A K Mackworth and F Mokhtarian. Scale-based description of planar curves. In Proc Canadian Society for Computational Studies of Intelligence, pages 114–119, London, Ontario, 1984.Google Scholar
  9. [9]
    F Mokhtarian. A theory of multi-scale, torsion-based shape representation for space curves. Computer Vision and Image Understanding, 68(1):1–17, 1997.CrossRefMathSciNetGoogle Scholar
  10. [10]
    F Mokhtarian, N Khalili, and P Yuen. Multi-scale 3-d free-form surface smoothing. In Proc British Machine Vision Conference, pages 730–739, 1998.Google Scholar
  11. [11]
    F Mokhtarian and A K Mackworth. Scale-based description and recognition of planar curves and two-dimensional shapes. IEEE Trans Pattern Analysis and Machine Intelligence, 8(1):34–43, 1986.CrossRefGoogle Scholar
  12. [12]
    F Mokhtarian and A K Mackworth. A theory of multi-scale, curvature-based shape representation for planar curves. IEEE Trans Pattern Analysis and Machine Intelligence, 14(8):789–805, 1992.CrossRefGoogle Scholar
  13. [13]
    M Pilu and R Fisher. Recognition of geons by parametric deformable contour models. In Proc European Conference on Computer Vision, pages 71–82, Cambridge, UK, 1996.Google Scholar
  14. [14]
    H Samet. The design and analysis of spatial data structures. Addison-Wesley, 1990.Google Scholar
  15. [15]
    M Seibert and A M Waxman. Adaptive 3-d object recognition from multiple views. In IEEE Trans Pattern Analysis and Machine Intelligence, volume 14, pages 107–124, 1992.CrossRefGoogle Scholar
  16. [16]
    J A Sethian. Level set methods. Cambridge University Press, 1996.Google Scholar
  17. [17]
    S S Sinha and R Jain. Range image analysis. In Handbook of Pattern Recognition and Image Processing: Computer Vision (T Y Young, ed.), volume 2, pages 185–237, 1994.Google Scholar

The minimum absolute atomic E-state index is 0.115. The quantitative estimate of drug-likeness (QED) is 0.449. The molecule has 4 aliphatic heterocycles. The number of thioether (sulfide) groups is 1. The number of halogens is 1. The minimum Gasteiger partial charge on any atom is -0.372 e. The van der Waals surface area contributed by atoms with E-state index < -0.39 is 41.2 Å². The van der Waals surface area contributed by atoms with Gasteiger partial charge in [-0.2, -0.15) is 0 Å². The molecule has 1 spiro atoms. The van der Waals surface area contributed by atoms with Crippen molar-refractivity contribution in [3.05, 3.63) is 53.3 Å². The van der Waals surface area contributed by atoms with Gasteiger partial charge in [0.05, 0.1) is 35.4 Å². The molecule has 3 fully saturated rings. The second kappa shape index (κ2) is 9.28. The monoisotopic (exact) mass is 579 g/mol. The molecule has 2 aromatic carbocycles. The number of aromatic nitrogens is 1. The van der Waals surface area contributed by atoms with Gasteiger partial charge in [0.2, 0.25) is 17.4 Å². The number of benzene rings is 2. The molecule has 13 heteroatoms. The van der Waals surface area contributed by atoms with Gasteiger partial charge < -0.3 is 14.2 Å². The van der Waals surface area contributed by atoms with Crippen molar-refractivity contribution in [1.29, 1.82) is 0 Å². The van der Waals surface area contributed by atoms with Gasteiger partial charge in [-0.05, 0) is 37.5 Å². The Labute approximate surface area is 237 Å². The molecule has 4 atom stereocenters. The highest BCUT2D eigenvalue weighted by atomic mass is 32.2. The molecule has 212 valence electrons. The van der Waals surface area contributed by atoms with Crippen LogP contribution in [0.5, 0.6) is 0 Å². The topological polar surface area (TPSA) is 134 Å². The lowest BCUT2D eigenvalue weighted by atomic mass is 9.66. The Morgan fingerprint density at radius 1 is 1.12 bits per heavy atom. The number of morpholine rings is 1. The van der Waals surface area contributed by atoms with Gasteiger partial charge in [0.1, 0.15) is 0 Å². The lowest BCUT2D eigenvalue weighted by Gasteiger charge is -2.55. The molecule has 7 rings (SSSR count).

18. [18]
    F Solina and R Bajcsy. recovery of parametric models from range images: Thee case for superquadrics with global deformations. IEEE Trans. on Pattern Analysis and Machine intelligence, 12:131–147, 1990.CrossRefGoogle Scholar
  19. [19]
    B I Soroka and R K Bajcsy. Generalized cylinders from serial sections. In Proc IJCPR, 1976.Google Scholar
  20. [20]
    A J Stoddart and M Baker. Reconstruction of smooth surfaces with arbitrary topology adaptive splines. In Proc ECCV, 1998.Google Scholar
  21. [21]
    P Suetens, P Fua, and A J Hanson. Computational strategies for object recognition. ACM Computing Surveys, 24(2):5–61, 1992.CrossRefGoogle Scholar
  22. [22]
    G Taubin. Curve and surface smoothing without shrinkage. In Proc ICCV, pages 852–857, 1995.Google Scholar
  23. [23]
    G Taubin. Optimal surface smoothing as filter design. In Proc ECCV, 1996.Google Scholar

Copyright information

© Springer-Verlag Berlin Heidelberg 1999

Authors and Affiliations

  • Nasser Khalili
    • 1
  • Farzin Mokhtarian
    • 1
  • Peter Yuen
    • 1
  1. 1.Centre for Vision, Speech, and Signal Processing Department of Electronic and Electrical EngineeringUniversity of SurreyGuildfordUK

Personalised recommendations